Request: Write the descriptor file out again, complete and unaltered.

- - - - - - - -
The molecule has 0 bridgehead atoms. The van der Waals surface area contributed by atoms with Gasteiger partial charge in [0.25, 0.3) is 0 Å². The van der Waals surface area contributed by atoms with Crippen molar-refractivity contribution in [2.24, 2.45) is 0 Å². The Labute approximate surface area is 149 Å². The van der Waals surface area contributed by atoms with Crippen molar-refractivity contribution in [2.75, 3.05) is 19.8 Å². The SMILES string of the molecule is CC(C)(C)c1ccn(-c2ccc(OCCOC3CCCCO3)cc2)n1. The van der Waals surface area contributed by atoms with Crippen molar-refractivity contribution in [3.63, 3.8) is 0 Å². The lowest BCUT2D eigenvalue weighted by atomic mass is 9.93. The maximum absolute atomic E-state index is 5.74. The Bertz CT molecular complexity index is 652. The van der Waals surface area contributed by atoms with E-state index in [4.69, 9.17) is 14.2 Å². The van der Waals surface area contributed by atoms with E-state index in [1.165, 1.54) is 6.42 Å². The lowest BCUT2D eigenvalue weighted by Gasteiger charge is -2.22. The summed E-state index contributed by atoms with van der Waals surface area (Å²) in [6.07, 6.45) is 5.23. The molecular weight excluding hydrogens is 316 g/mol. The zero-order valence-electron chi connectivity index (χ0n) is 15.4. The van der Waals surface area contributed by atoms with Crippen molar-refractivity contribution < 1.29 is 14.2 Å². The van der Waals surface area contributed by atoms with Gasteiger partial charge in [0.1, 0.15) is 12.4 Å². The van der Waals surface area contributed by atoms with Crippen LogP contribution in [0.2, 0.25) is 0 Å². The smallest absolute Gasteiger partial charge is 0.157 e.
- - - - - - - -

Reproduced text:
The molecule has 0 bridgehead atoms. The van der Waals surface area contributed by atoms with Gasteiger partial charge in [0.25, 0.3) is 0 Å². The van der Waals surface area contributed by atoms with Crippen molar-refractivity contribution in [2.24, 2.45) is 0 Å². The Labute approximate surface area is 149 Å². The van der Waals surface area contributed by atoms with Crippen molar-refractivity contribution in [2.75, 3.05) is 19.8 Å². The SMILES string of the molecule is CC(C)(C)c1ccn(-c2ccc(OCCOC3CCCCO3)cc2)n1. The van der Waals surface area contributed by atoms with Crippen molar-refractivity contribution in [3.63, 3.8) is 0 Å². The lowest BCUT2D eigenvalue weighted by atomic mass is 9.93. The maximum absolute atomic E-state index is 5.74. The Bertz CT molecular complexity index is 652. The van der Waals surface area contributed by atoms with E-state index in [4.69, 9.17) is 14.2 Å². The van der Waals surface area contributed by atoms with E-state index in [1.165, 1.54) is 6.42 Å². The lowest BCUT2D eigenvalue weighted by Gasteiger charge is -2.22. The summed E-state index contributed by atoms with van der Waals surface area (Å²) in [6.07, 6.45) is 5.23. The molecular weight excluding hydrogens is 316 g/mol. The zero-order valence-electron chi connectivity index (χ0n) is 15.4. The van der Waals surface area contributed by atoms with Crippen molar-refractivity contribution < 1.29 is 14.2 Å². The van der Waals surface area contributed by atoms with Gasteiger partial charge in [0.1, 0.15) is 12.4 Å². The van der Waals surface area contributed by atoms with Crippen LogP contribution in [0.2, 0.25) is 0 Å². The smallest absolute Gasteiger partial charge is 0.157 e.